We’re in the thick of a four-part series on the basics of soy. The first article in this series focused on whole-soybean food products. In this second article, we’ll discuss ingredients made from soy that are used in many familiar foods.
What food ingredients are made from soy?
In the first article in our soy series, we talked about the nutritional components of whole soybeans and explained that soy is a mixture of carbohydrates, fat and protein along with nutrients like vitamins and minerals. Now we’re diving into food ingredients derived from soy, which are primarily made from the carbohydrate and protein parts of the soybean. These ingredients often are created by separating specific parts of the bean from its other components, a process that usually starts with removing the soybean oil (more on this process in our next article—stay tuned). When the oil has been separated from the other soybean components, what remains is a product that’s higher in protein and carbohydrates, including dietary fiber. Further processing steps create a wide range of soy-derived food ingredients that have many uses in our food supply.
Examples of food ingredients derived from soy:
- Soy flour Soy flour is made by milling soybeans. Soy flour can retain all of the naturally occurring fat of the soybean, or it can have some or all of the fat removed. Soy flours are used in products like baked goods; and, when mixed with water, they can serve as a vegan egg substitute in certain recipes. Flours made from soy are much higher in protein than wheat flours, but due to their lack of gluten and other differences in their nutrient content, soy flours usually can’t completely substitute for wheat flours in baking. Soy flour is a source of isoflavones, a class of polyphenols considered to have antioxidant properties. It also provides nutrients like iron, potassium and B vitamins.
- Soy protein isolate Soy protein isolate is what remains when the fat and carbohydrate portions of the soybean have been almost completely removed. These protein isolates are typically 90 to 95 percent protein and are a common ingredient in protein powders, infant formula, nutrition bars, plant-derived alternatives to meat, baked goods, breakfast cereals, some types of soymilk and other dairy alternatives. Unlike other plant-based protein sources, soy is considered a complete protein since it contains each of the essential amino acids our body needs for cell metabolism, tissue-building and repair, and energy production.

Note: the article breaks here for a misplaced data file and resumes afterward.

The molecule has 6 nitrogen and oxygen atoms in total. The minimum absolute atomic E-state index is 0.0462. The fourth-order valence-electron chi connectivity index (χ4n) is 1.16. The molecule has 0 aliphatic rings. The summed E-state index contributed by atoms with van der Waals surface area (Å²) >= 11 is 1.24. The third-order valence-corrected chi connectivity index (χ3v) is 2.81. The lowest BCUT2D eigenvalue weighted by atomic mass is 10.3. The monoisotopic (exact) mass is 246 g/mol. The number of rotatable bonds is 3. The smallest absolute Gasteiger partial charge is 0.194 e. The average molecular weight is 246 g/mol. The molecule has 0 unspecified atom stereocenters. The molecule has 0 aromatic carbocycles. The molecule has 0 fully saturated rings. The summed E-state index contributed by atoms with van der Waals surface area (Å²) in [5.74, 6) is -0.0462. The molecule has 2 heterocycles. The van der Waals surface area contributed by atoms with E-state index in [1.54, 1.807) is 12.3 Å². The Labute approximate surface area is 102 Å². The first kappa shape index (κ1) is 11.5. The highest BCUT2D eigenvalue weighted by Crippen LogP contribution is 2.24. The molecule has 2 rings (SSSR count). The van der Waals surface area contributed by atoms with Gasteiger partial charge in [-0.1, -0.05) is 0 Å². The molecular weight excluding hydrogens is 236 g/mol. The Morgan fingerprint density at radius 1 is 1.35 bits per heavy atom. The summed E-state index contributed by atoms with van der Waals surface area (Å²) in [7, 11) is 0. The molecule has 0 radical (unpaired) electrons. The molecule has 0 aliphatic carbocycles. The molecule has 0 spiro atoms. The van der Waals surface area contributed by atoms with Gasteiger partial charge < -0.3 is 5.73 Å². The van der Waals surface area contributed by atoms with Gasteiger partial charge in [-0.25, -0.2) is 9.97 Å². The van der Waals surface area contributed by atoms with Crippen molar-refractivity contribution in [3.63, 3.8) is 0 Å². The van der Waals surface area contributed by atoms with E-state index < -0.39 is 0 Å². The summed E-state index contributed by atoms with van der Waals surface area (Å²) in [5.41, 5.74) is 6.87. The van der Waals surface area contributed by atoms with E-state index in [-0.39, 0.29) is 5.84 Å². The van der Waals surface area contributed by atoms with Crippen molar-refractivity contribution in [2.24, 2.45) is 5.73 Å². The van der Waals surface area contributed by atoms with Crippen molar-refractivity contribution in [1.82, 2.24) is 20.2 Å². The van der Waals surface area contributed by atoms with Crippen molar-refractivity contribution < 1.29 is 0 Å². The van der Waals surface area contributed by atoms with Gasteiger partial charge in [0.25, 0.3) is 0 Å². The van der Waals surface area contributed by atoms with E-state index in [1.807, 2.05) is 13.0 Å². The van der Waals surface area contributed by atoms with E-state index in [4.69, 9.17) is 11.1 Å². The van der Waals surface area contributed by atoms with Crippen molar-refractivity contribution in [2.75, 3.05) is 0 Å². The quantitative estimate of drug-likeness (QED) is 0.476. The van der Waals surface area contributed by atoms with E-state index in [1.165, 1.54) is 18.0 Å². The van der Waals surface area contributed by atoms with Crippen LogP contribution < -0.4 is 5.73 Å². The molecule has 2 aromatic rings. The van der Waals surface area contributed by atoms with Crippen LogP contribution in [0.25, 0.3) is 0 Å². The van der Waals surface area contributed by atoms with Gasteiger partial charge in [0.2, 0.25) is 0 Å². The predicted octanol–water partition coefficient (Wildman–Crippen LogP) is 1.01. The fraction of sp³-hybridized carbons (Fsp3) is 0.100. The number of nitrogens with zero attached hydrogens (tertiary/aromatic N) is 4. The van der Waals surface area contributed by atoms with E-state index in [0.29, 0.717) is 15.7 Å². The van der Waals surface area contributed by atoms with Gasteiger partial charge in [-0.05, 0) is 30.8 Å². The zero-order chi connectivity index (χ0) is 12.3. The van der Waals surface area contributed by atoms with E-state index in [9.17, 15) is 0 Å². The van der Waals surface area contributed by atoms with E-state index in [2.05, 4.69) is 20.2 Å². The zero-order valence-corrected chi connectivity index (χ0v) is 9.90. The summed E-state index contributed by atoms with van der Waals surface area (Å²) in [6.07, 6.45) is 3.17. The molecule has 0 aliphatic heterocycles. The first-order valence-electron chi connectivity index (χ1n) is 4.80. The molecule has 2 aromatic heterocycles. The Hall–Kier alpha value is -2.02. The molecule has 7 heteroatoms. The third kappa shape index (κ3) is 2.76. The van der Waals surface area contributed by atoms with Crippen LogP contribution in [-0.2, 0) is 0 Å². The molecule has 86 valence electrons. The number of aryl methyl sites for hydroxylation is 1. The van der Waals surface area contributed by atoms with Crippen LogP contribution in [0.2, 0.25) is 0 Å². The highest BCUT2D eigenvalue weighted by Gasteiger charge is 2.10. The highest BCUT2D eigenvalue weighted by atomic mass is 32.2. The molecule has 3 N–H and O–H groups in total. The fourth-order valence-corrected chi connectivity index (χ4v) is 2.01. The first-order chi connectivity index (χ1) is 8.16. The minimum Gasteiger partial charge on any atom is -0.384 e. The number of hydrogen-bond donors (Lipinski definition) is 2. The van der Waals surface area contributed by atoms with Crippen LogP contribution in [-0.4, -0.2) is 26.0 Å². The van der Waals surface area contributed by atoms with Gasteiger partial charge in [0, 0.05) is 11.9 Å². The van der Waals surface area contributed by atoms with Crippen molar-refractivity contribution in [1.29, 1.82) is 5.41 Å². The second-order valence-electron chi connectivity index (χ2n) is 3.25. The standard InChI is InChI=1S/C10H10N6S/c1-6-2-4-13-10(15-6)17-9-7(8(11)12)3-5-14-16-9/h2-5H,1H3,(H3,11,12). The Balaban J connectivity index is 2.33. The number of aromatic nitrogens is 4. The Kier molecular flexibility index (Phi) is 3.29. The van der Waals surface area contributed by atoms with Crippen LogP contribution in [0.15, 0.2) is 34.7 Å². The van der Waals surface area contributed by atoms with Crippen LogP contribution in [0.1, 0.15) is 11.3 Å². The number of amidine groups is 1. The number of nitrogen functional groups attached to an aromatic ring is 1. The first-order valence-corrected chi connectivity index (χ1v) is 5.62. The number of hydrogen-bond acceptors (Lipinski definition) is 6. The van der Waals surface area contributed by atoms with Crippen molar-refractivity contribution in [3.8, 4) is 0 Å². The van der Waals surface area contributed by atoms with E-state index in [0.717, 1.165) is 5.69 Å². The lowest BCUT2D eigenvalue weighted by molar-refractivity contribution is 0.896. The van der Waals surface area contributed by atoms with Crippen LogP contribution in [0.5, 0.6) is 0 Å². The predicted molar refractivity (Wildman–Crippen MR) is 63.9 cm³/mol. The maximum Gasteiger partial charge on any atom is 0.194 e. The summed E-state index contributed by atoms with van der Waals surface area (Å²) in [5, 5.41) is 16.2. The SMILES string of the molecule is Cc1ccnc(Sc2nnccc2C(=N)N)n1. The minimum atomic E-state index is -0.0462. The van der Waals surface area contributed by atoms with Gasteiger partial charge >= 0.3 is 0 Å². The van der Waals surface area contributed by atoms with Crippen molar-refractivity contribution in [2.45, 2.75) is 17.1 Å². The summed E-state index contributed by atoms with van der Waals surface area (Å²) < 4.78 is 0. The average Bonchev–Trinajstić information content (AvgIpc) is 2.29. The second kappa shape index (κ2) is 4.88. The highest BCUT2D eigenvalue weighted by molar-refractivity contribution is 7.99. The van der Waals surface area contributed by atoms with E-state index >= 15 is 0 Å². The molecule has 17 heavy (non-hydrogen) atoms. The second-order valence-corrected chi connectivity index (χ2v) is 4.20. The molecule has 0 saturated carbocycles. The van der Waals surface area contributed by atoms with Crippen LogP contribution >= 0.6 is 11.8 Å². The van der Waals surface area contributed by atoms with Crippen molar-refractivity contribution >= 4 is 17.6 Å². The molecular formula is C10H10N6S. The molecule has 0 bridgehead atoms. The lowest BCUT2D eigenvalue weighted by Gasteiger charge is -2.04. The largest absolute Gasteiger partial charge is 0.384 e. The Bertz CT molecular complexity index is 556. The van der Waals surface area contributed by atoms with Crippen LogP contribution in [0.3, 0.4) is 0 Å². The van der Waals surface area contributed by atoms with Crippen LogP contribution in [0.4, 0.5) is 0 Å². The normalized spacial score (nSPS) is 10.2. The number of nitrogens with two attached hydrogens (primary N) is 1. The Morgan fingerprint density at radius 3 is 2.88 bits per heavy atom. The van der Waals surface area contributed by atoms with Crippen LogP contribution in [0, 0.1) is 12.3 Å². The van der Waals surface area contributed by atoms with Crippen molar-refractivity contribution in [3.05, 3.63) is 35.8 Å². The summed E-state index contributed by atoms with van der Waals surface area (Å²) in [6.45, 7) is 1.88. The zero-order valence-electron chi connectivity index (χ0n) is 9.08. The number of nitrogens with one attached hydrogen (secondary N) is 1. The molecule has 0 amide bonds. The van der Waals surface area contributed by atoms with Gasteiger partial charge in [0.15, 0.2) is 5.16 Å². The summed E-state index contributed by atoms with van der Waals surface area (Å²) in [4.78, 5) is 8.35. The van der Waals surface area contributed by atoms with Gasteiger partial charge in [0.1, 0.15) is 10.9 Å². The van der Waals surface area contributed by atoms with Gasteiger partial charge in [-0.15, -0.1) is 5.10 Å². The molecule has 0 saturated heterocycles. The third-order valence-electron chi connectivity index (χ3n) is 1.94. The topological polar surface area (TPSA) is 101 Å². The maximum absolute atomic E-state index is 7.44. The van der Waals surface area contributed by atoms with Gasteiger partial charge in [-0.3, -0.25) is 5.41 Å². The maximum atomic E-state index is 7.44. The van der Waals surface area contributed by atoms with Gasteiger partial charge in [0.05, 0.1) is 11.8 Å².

- Soy protein concentrate Removing the oil and some of the carbohydrates from a whole soybean leaves soy protein concentrate: a product that’s high in protein (about 70 percent) that also maintains the dietary fiber naturally found in soybeans. Soy protein concentrate is used in a variety of foods, including baked goods, cereals and some plant alternatives to animal meat.
- Soy fiber Soybeans are rich in dietary fiber in their whole-bean form, and this fiber can be extracted for use as a food ingredient. The extraction process can happen in a few different ways: soy fiber can be removed from soy protein through filtration when making soy protein isolate; it can be collected as a byproduct of making soymilk or tofu; and it can be made from grinding soybean hulls (this is typically called “soy bran”). Soy fiber can be found in foods like nutrition bars and beverages as well as baked goods, cereals and snack foods.
- Textured soy protein Also commonly labeled as “textured vegetable protein,” textured soy protein (TSP) is usually made from soy flour that’s had all of the soybean oil removed, leaving a high-protein food that’s used most often as a meat substitute. In addition to its high protein content, TSP is high in fiber and soy isoflavones.
- Soy lecithin Lecithin is a compound that is extracted from soybean oil and used as an emulsifier or stabilizer in many processed foods, including salad dressings, ice cream and other dairy products, infant formulas and breads.
Now that we’re familiar with whole soybean foods and food ingredients primarily based on soy’s protein and carbohydrate content, our next topic to tackle is soybean oil. We’ll fill you in on how the dietary fat found in soybeans is made and used in our food supply in the third article of our soy series.